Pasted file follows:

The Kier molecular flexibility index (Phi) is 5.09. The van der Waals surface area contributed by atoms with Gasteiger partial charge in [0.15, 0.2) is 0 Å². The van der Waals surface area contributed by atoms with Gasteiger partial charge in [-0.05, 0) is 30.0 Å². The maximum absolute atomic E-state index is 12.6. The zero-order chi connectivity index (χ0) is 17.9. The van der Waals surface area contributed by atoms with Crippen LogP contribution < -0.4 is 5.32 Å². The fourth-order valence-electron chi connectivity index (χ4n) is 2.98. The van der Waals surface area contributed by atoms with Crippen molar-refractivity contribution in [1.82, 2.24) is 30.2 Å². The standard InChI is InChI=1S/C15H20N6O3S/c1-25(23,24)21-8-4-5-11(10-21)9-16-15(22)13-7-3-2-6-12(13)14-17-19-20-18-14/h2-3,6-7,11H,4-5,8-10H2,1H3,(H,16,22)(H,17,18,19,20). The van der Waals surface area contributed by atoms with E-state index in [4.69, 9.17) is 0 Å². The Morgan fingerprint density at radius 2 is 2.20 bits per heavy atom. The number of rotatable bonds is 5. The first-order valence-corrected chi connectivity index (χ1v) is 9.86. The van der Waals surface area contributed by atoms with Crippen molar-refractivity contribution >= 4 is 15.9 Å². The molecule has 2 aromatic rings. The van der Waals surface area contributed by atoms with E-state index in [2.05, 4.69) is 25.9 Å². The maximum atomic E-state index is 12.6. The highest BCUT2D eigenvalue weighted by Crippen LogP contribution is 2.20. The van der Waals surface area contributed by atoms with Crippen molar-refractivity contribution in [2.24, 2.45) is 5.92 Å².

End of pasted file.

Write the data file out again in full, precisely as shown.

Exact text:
The Kier molecular flexibility index (Phi) is 5.09. The van der Waals surface area contributed by atoms with Gasteiger partial charge in [0.15, 0.2) is 0 Å². The van der Waals surface area contributed by atoms with Gasteiger partial charge in [-0.05, 0) is 30.0 Å². The maximum absolute atomic E-state index is 12.6. The zero-order chi connectivity index (χ0) is 17.9. The van der Waals surface area contributed by atoms with Crippen LogP contribution < -0.4 is 5.32 Å². The fourth-order valence-electron chi connectivity index (χ4n) is 2.98. The van der Waals surface area contributed by atoms with Crippen molar-refractivity contribution in [1.82, 2.24) is 30.2 Å². The standard InChI is InChI=1S/C15H20N6O3S/c1-25(23,24)21-8-4-5-11(10-21)9-16-15(22)13-7-3-2-6-12(13)14-17-19-20-18-14/h2-3,6-7,11H,4-5,8-10H2,1H3,(H,16,22)(H,17,18,19,20). The van der Waals surface area contributed by atoms with E-state index in [4.69, 9.17) is 0 Å². The Morgan fingerprint density at radius 2 is 2.20 bits per heavy atom. The number of rotatable bonds is 5. The first-order valence-corrected chi connectivity index (χ1v) is 9.86. The van der Waals surface area contributed by atoms with Crippen molar-refractivity contribution >= 4 is 15.9 Å². The molecule has 2 aromatic rings. The van der Waals surface area contributed by atoms with E-state index in [2.05, 4.69) is 25.9 Å². The maximum atomic E-state index is 12.6. The highest BCUT2D eigenvalue weighted by Crippen LogP contribution is 2.20. The van der Waals surface area contributed by atoms with Crippen molar-refractivity contribution in [2.24, 2.45) is 5.92 Å².